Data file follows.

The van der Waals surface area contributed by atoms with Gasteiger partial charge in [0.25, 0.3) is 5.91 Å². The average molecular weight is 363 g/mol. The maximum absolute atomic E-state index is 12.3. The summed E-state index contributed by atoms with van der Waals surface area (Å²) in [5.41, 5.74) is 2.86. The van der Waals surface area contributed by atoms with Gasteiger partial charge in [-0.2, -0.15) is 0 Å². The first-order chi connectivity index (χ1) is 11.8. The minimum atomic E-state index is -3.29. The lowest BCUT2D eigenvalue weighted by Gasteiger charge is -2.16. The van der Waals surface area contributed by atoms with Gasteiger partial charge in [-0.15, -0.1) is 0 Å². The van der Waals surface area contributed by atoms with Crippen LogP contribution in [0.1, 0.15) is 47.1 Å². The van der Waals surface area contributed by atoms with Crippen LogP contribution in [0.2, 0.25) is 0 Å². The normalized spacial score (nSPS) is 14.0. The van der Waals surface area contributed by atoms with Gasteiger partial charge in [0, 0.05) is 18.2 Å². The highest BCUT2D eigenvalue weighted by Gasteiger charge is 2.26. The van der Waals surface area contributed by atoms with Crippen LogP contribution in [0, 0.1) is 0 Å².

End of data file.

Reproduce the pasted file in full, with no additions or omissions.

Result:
The van der Waals surface area contributed by atoms with Gasteiger partial charge in [0.25, 0.3) is 5.91 Å². The average molecular weight is 363 g/mol. The maximum absolute atomic E-state index is 12.3. The summed E-state index contributed by atoms with van der Waals surface area (Å²) in [5.41, 5.74) is 2.86. The van der Waals surface area contributed by atoms with Gasteiger partial charge in [-0.2, -0.15) is 0 Å². The first-order chi connectivity index (χ1) is 11.8. The minimum atomic E-state index is -3.29. The lowest BCUT2D eigenvalue weighted by Gasteiger charge is -2.16. The van der Waals surface area contributed by atoms with Gasteiger partial charge in [-0.15, -0.1) is 0 Å². The van der Waals surface area contributed by atoms with Crippen LogP contribution in [0.1, 0.15) is 47.1 Å². The van der Waals surface area contributed by atoms with Crippen LogP contribution in [0.2, 0.25) is 0 Å². The normalized spacial score (nSPS) is 14.0. The van der Waals surface area contributed by atoms with Gasteiger partial charge in [0, 0.05) is 18.2 Å². The highest BCUT2D eigenvalue weighted by Gasteiger charge is 2.26. The van der Waals surface area contributed by atoms with Crippen LogP contribution in [0, 0.1) is 0 Å².